Other than BWP, Petke's substitutions were out of need (Lade for an injured Roy Miller in the 84th minute) and desperation (Ruben Bover for Alexander in the 90th minute for no particular reason other than it might have worked).
It's difficult to change up a system that is working - which is why it may be to the team's benefit that it lost. This was the 2014 game plan executed about as well as could be hoped. Yes, some important players were missing (most prominently, Tim Cahill), but their absence was not really felt tactically. Instead, we saw the real problem facing RBNY: we've been figured out. Even with Cahill in the team, an opponent can afford to let RBNY go wide and send in dozens of crosses, because they can retain their defensive shape in front of goal.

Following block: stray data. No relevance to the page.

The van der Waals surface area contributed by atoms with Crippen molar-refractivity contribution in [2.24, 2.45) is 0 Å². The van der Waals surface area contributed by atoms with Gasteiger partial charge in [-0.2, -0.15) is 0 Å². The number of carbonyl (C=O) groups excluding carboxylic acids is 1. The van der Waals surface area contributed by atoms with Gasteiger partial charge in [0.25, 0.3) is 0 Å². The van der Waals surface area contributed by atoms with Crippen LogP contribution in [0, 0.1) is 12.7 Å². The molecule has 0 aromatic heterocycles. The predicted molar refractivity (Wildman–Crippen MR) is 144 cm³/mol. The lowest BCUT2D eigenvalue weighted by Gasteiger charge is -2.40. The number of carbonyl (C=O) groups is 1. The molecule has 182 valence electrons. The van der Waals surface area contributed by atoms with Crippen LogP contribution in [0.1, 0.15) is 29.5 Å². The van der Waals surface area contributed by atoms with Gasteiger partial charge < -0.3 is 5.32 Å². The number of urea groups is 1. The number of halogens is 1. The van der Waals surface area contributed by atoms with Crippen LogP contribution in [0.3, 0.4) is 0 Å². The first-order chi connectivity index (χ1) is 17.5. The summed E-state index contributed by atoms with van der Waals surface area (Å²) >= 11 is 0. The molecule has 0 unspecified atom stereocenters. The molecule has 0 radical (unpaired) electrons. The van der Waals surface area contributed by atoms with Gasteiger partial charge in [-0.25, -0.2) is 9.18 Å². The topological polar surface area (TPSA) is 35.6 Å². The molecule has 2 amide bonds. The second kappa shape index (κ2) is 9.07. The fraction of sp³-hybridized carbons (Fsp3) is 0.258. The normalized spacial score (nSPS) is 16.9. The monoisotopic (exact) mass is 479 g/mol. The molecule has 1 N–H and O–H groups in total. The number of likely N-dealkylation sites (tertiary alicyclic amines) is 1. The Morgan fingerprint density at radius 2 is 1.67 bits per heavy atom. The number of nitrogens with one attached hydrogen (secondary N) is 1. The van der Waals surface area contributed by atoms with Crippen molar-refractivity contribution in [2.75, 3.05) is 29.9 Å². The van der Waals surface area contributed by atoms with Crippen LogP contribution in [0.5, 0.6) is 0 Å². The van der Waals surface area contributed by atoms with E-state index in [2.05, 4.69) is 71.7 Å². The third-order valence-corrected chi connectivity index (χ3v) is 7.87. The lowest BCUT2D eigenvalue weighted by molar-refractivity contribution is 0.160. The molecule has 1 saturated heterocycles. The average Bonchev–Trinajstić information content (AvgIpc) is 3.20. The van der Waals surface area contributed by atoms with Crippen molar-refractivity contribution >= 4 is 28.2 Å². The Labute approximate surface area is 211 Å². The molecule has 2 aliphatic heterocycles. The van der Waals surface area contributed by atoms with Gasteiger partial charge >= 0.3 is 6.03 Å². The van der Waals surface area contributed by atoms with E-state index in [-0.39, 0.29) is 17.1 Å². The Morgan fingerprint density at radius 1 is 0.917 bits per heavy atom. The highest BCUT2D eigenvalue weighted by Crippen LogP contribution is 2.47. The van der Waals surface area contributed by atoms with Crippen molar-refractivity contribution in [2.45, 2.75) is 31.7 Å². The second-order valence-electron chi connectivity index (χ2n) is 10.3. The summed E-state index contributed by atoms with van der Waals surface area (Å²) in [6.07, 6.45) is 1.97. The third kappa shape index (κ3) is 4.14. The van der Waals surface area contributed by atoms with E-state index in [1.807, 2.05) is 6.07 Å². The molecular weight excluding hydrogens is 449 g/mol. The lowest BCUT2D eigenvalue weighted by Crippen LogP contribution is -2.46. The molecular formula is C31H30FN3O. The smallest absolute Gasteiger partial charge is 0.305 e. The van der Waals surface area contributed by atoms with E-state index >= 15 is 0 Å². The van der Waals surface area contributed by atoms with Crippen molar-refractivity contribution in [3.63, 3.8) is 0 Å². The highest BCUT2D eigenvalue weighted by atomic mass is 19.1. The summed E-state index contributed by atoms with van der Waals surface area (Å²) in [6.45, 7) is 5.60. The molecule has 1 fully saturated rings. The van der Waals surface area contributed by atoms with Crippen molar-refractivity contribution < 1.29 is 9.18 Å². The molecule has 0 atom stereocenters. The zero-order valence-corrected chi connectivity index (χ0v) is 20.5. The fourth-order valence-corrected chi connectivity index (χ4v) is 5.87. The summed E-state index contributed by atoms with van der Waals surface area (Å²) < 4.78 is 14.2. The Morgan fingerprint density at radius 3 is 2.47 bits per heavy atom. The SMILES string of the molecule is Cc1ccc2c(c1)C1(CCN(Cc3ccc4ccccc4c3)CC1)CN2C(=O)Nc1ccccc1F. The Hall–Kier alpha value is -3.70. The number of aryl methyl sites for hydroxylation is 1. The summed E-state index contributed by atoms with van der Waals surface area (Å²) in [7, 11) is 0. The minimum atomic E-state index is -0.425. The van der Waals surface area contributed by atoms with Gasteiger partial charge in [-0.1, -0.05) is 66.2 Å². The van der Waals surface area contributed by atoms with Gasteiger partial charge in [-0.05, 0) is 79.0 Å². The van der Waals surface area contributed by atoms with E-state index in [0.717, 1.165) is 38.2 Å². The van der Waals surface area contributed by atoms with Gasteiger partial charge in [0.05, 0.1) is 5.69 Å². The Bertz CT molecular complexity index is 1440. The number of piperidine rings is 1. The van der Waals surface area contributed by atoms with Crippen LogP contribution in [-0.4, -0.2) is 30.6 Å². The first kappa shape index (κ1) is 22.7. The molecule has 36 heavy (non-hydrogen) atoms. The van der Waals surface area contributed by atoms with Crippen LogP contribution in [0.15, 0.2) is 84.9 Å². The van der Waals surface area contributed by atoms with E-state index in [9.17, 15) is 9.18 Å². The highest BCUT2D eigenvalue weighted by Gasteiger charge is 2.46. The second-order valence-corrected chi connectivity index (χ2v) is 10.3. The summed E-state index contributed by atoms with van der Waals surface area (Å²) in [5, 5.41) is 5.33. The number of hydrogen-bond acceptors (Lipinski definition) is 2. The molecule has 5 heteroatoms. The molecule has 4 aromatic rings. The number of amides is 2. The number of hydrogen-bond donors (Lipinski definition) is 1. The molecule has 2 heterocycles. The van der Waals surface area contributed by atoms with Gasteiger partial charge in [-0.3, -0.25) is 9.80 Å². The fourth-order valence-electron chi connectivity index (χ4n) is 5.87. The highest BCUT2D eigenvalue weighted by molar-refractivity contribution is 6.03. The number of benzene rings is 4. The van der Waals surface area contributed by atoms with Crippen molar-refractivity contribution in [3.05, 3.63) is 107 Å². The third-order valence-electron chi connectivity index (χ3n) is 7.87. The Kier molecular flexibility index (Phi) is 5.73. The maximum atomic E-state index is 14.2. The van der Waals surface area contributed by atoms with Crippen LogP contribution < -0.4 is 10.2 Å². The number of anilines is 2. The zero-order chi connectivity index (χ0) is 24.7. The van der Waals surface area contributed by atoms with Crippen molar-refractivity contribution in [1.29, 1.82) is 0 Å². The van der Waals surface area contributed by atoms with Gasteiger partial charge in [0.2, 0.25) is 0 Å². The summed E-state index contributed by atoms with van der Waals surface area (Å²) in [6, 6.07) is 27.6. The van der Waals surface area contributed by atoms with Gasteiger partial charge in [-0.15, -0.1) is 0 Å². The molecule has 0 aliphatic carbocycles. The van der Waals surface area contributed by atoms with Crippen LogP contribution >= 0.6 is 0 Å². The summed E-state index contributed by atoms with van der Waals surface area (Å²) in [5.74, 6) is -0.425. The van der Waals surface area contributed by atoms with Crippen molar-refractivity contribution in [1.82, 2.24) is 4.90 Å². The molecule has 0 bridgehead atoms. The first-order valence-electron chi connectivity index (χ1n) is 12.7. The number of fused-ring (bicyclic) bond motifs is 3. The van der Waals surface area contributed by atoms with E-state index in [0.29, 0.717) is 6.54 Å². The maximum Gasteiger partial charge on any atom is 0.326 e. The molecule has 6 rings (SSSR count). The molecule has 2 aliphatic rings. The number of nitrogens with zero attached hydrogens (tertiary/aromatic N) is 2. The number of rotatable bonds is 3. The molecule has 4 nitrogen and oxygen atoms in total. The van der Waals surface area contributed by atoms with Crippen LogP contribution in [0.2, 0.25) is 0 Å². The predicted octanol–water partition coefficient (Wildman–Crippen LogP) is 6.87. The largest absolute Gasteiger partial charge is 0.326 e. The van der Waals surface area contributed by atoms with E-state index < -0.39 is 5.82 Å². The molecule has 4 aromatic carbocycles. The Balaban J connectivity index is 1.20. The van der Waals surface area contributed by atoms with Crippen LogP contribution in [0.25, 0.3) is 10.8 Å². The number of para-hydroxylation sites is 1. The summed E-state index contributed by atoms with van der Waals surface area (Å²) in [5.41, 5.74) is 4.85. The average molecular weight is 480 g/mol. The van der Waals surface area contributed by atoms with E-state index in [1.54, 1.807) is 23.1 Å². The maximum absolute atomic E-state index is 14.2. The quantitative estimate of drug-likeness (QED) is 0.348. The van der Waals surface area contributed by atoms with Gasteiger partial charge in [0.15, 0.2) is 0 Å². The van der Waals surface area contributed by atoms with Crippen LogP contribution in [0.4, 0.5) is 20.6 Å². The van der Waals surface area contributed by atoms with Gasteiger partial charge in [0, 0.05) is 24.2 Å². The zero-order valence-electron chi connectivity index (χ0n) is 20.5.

Unable to pull defenders out of position in the center, RBNY is forced to compete for the ball in the air - which, even with Cahill in the lineup - is not this team's strength, especially when the defense knows what's coming.
So we get a dominant performance with no end-product: no goals. This needs to be fixed. Petke knows this. The players know this. They will focus on so doing - methodically, purposefully, and (we hope) effectively.
Perhaps what is lacking is merely greater urgency. Or just better luck. Maybe there needs to be a tactical overhaul. These decisions are with the coach and the players.
As fans, all we can do is support the team by maintaining the relentless, unreasonable expectation that RBNY be the best team on the pitch whenever it plays. It hasn't done that yet, so it is logical for us to ratchet up the pressure. It is reasonable - possibly our duty as fans - for us to panic.